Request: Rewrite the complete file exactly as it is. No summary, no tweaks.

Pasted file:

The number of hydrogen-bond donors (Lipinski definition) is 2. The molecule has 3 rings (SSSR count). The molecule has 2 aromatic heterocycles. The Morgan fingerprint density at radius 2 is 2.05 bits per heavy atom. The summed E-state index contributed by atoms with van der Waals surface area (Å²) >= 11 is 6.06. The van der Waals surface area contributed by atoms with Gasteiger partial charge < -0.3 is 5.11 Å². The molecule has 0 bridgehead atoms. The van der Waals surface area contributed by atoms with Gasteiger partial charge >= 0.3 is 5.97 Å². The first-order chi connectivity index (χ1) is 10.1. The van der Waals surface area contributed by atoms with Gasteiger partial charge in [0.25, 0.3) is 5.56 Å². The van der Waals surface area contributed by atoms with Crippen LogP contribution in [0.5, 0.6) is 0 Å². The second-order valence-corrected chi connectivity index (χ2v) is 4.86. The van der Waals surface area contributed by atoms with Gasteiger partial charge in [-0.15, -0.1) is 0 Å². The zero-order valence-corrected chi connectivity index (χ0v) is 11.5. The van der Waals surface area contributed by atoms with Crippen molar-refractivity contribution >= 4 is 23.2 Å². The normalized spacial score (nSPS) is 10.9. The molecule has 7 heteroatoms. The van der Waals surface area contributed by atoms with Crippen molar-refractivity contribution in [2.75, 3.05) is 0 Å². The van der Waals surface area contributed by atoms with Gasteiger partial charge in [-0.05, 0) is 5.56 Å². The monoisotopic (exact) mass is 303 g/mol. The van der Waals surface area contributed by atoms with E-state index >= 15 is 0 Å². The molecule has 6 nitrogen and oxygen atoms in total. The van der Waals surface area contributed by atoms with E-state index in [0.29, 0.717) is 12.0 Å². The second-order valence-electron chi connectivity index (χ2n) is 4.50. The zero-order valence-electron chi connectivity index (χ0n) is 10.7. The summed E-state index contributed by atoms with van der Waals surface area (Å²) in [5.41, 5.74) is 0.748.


The number of hydrogen-bond donors (Lipinski definition) is 2. The molecule has 3 rings (SSSR count). The molecule has 2 aromatic heterocycles. The Morgan fingerprint density at radius 2 is 2.05 bits per heavy atom. The summed E-state index contributed by atoms with van der Waals surface area (Å²) >= 11 is 6.06. The van der Waals surface area contributed by atoms with Gasteiger partial charge < -0.3 is 5.11 Å². The molecule has 0 bridgehead atoms. The van der Waals surface area contributed by atoms with Gasteiger partial charge >= 0.3 is 5.97 Å². The first-order chi connectivity index (χ1) is 10.1. The van der Waals surface area contributed by atoms with Gasteiger partial charge in [0.25, 0.3) is 5.56 Å². The van der Waals surface area contributed by atoms with Crippen LogP contribution in [0.5, 0.6) is 0 Å². The second-order valence-corrected chi connectivity index (χ2v) is 4.86. The van der Waals surface area contributed by atoms with Gasteiger partial charge in [-0.15, -0.1) is 0 Å². The zero-order valence-corrected chi connectivity index (χ0v) is 11.5. The van der Waals surface area contributed by atoms with Crippen molar-refractivity contribution >= 4 is 23.2 Å². The normalized spacial score (nSPS) is 10.9. The molecule has 7 heteroatoms. The van der Waals surface area contributed by atoms with Crippen molar-refractivity contribution in [2.75, 3.05) is 0 Å². The van der Waals surface area contributed by atoms with Gasteiger partial charge in [-0.05, 0) is 5.56 Å². The monoisotopic (exact) mass is 303 g/mol. The van der Waals surface area contributed by atoms with E-state index >= 15 is 0 Å². The molecule has 6 nitrogen and oxygen atoms in total. The van der Waals surface area contributed by atoms with E-state index in [0.29, 0.717) is 12.0 Å². The second-order valence-electron chi connectivity index (χ2n) is 4.50. The zero-order valence-electron chi connectivity index (χ0n) is 10.7. The summed E-state index contributed by atoms with van der Waals surface area (Å²) in [5.41, 5.74) is 0.748.